How in the world can a former nurse who prosecutors believe may be responsible for the deaths of more than 40 babies in her care walk out of prison a free woman?
Why do the good people of South Texas have nothing but bad things to say about former pediatric nurse Genene Jones? Genene Jones is a baby killer, convicted of the murder of 15-month-old Chelsea McClellan. Chelsea died 34 years ago.
Jones was a beautician turned nurse in the pediatric intensive care unit at what used to be called Bexar County Hospital in San Antonio.
So many children died while Jones was on duty, people started calling it the "Death Shift." An internal investigation at the time reportedly called the deaths "unexplained events."
The hospital's report says: "This association of Nurse Jones with the deaths of ten children could be coincidental. However, negligence or wrongdoing cannot be excluded."
Instead of firing Jones, the hospital barred her from working in the pediatric intensive care unit since, as an unlicensed vocational nurse, she did not have the training of a registered nurse.
Jones soon quit, and the "unexplained events" ceased.
In Kerrville, Texas, there was once a medical clinic where Jones came to get a fresh start, still working as a nurse. But soon the reign of terror that shook San Antonio showed up in Kerrville. Eight children came down with serious emergencies with one common thread: They had all been in Jones's care.
That's how Chelsea McClellan ended up in the clutches of the "Angel of Death."
Chelsea was rushed to the hospital with Jones riding in the ambulance. Jones had injected Chelsea with a powerful muscle relaxant called succinylcholine. It stops breathing almost instantly and leads to cardiac arrest. Jones allegedly gave her a second dose in the ambulance.
"Once it's given to someone it very quickly disappears and turns into things we have an awful lot of in our bodies," said Robert Middleberg, a toxicologist at NMS Labs in Willow Grove, Pennsylvania. "[Succinylcholine] will induce effects anywhere from 30 seconds to a minute and it will last only about seven minutes, and that's why it's such a perfect poison to kill someone."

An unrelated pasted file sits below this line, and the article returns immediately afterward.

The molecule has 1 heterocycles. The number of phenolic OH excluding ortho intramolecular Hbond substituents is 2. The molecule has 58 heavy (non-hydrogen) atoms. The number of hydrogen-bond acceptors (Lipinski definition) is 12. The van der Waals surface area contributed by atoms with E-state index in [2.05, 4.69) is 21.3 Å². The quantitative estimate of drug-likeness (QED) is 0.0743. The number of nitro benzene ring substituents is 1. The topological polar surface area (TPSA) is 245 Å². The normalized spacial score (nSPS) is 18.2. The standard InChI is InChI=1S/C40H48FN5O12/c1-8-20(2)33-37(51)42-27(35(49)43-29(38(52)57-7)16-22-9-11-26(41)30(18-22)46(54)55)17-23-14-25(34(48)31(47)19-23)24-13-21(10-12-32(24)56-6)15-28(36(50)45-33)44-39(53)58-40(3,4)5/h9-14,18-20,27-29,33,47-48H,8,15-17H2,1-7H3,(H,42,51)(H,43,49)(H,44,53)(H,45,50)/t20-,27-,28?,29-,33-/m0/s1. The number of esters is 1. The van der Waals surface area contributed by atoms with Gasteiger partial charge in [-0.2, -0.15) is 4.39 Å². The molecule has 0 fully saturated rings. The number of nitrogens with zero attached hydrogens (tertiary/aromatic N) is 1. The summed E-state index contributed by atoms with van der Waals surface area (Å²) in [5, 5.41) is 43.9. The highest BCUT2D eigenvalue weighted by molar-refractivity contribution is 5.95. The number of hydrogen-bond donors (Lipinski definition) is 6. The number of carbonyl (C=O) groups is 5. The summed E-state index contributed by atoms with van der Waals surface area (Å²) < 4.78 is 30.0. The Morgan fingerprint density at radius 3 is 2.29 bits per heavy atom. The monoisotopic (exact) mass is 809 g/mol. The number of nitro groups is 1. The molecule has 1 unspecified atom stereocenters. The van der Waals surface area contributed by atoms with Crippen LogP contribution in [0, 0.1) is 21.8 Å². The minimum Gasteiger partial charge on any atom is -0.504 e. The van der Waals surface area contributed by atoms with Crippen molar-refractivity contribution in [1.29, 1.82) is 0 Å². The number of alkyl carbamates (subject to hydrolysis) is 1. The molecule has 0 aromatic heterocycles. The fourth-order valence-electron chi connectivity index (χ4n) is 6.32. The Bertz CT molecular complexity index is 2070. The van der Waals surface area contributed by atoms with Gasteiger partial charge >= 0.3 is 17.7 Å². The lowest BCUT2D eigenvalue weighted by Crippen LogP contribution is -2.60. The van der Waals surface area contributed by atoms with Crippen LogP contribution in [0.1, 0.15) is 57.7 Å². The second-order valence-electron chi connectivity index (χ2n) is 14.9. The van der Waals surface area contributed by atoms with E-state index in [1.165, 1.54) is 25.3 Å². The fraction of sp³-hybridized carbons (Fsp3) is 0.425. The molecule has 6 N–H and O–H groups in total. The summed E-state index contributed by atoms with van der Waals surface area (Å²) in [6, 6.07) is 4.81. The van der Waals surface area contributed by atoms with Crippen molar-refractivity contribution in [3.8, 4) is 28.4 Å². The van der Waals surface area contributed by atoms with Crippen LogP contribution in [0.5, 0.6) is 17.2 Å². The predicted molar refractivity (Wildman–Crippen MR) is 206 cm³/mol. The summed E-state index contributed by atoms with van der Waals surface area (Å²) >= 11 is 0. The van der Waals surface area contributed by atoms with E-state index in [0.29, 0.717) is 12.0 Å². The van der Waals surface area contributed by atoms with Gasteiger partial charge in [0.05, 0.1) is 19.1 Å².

The grand jury investigated why there were so many children dying.
An eyewitness testified against Jones, but how would they get the physical evidence to prove murder? Five-thousand miles away, in Sweden, researchers invented a new test to detect small amounts of succinylcholine. Chelsea's body was exhumed, and minute traces of the drug were found. That was enough to slap the cuffs on her.
Genene Jones was charged with several counts, including the murder of Chelsea and injury to a child.
The only thing scarier and more troubling than what she's accused of doing -- is the fact that she could be getting out of prison. Convicted baby-killer Genene Jones is about to walk out of prison a free woman.
Texas prosecutors believe she might have been involved in the deaths of dozens more, even though she's never been charged in connection with those deaths. Now she's about to become the first suspected female serial killer ever to be released from an American prison.
Genene Jones was found guilty by a jury of her peers and sentenced to 99 years in prison. It seemed Jones would take her last breath behind bars, and some people hoped she would. But the law that was intended to fight for the tiny victims she tortured had an unbelievable string attached to it -- A legal loophole
Why will this monster be set loose? When Jones was convicted of the lethal injection murder of Chelsea McClellan in 1984, Texas law reduced sentences by up to two-thirds to alleviate prison overcrowding. That means Jones will be freed in 2018.
Law enforcement in South Texas is working feverishly to figure out a way to keep Jones locked up for good.